Oklahoma House approves religious liberty protection bill
|Rep. Raymond Vaughn|
Citing concerns that the First Amendment fails to give religious believers enough protection from government intervention, the Oklahoma House of Representatives has approved a religious-liberty protection bill.
The Oklahoma Religious Freedom Restoration Act is modeled after Congress’ Religious Freedom Restoration Act of 1993, which the U.S. Supreme Court invalidated in 1997. The Oklahoma bill also parallels bills in Alaska, New Mexico and Idaho. Idaho’s governor signed into law a religious-liberty restoration act on March 31 and New Mexico Gov. Gary E. Johnson signed one on April 12.
Oklahoma Republican state Rep. Raymond Vaughn, sponsor of the measure, said his bill was warranted because the Supreme Court’s 1990 ruling in Employment Div., v. Smith had eroded First Amendment protection of religious liberties.
Congress passed RFRA for the same reasons, claiming Smith essentially granted government carte blanche to create laws that incidentally infringe on religious practices without violating the First Amendment. The proponents of RFRA and the state measures also argue that before Smith, the federal courts required government to show a compelling interest in regulations affecting religious practices and that it used “the least restrictive means of furthering” that interest. Justice Antonin Scalia, however, wrote in Smith that religious liberty jurisprudence had included the use of the “compelling interest” test to invalidate a government action in only two instances.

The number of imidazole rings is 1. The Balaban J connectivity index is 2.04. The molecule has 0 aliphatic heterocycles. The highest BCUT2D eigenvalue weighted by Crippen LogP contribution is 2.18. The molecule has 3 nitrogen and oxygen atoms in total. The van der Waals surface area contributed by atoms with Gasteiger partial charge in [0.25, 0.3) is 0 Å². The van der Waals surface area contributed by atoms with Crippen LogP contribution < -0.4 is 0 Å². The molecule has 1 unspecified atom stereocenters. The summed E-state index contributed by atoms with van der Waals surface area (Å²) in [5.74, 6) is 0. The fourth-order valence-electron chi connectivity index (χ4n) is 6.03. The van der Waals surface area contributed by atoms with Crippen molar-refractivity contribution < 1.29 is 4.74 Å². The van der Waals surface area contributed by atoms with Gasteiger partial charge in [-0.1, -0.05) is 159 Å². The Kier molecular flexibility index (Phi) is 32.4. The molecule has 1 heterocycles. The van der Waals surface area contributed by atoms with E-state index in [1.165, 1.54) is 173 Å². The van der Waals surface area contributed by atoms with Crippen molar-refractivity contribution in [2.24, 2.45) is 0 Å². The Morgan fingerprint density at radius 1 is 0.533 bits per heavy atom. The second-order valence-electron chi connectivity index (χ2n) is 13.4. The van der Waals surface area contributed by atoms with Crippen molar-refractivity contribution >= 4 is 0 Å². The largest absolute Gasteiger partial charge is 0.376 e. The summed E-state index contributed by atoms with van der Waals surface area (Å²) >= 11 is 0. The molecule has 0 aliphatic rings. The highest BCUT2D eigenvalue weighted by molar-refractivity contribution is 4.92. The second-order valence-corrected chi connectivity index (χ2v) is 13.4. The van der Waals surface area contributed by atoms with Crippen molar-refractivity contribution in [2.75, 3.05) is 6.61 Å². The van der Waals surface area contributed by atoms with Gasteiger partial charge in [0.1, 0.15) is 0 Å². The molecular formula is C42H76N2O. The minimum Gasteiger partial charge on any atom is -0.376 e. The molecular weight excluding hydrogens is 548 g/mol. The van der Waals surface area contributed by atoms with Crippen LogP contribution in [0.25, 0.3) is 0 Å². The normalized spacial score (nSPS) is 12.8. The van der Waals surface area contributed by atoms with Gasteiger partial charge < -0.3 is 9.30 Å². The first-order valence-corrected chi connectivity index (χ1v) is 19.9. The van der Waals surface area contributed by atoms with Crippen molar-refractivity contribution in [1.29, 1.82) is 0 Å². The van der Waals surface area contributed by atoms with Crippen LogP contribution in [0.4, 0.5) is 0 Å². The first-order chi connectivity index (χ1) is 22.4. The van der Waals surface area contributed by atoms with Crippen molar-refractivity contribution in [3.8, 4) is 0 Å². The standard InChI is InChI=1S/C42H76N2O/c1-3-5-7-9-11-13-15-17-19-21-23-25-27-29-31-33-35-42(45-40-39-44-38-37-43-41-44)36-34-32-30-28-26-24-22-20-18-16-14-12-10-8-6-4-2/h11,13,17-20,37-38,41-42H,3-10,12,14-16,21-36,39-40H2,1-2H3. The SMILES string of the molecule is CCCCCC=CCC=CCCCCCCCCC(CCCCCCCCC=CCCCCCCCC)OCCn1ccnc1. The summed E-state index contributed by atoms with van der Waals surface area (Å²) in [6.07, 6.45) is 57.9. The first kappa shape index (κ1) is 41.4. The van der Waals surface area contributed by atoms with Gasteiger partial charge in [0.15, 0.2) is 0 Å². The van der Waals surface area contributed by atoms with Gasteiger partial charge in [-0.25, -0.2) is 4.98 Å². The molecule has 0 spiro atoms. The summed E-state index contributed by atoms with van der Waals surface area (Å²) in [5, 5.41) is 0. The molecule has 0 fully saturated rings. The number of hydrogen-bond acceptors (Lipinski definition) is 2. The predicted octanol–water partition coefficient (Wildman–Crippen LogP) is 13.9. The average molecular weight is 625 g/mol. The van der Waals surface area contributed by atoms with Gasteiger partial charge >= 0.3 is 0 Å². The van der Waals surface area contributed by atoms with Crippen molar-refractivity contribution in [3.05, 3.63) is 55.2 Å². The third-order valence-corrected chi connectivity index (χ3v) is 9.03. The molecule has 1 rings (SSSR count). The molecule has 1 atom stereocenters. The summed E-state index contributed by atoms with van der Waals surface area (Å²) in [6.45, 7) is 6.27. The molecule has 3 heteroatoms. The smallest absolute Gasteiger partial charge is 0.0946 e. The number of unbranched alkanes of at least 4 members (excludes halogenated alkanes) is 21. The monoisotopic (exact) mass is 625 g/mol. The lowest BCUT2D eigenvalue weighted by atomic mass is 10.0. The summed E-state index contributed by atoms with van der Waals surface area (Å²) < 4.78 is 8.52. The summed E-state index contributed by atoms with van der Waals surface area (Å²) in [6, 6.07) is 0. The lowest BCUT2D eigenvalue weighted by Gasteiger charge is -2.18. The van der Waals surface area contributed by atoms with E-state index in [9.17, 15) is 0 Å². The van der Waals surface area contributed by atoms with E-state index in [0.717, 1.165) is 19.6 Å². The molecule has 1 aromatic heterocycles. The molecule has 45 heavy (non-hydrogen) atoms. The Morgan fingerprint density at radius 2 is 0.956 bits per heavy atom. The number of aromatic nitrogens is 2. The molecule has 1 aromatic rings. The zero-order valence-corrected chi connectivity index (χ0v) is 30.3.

According to Scalia in Smith, laws applying to all that do not intentionally target religious practices — but that happen to impede them — do not always amount to an unconstitutional government action. “We have never held that an individual’s religious beliefs excuse him from compliance with an otherwise valid law prohibiting conduct that the State is free to regulate,” Scalia wrote.
Some opponents of religious-protection legislation argue that it treats religion preferentially by making it easier for religious objectors to obtain exemptions from government regulation. Moreover, opponents say that such laws will produce a glut of lawsuits challenging civil rights, government land-use laws, prison regulations and a host of health and welfare laws.
Vaughn’s bill does contain a provision that would permit a court to decide whether a lawsuit filed under the law was unfounded.
“Any person found by a court of competent jurisdiction to have abused the protection of this act by filing a frivolous or fraudulent claim may be assessed the court costs of the governmental entity and may be enjoined from filing further claims under this act,” the bill states.
The national American Civil Liberties Union has announced its opposition to the states’ efforts to pass religious liberty protection bills, arguing the laws could allow some religious groups to use the laws to discriminate against nonbelievers. The ACLU’s state affiliates, however, are permitted to decide whether to oppose or support the state initiatives.
Michael Camfield, development director of the Oklahoma ACLU, said his office’s limited resources had forced it to concentrate efforts on a House measure passed last week that would require science textbooks to acknowledge God as the sole creator of the universe.
Camfield, however, said his group was monitoring the language of the religious liberty protection bill. “In its present form, we have not found the bill to be worthy of serious opposition,” he said.
Vaughn’s bill, which has already passed the Oklahoma Senate, is now pending in a conference committee to allow the Senate to consider a House amendment dealing with technical language of the bill.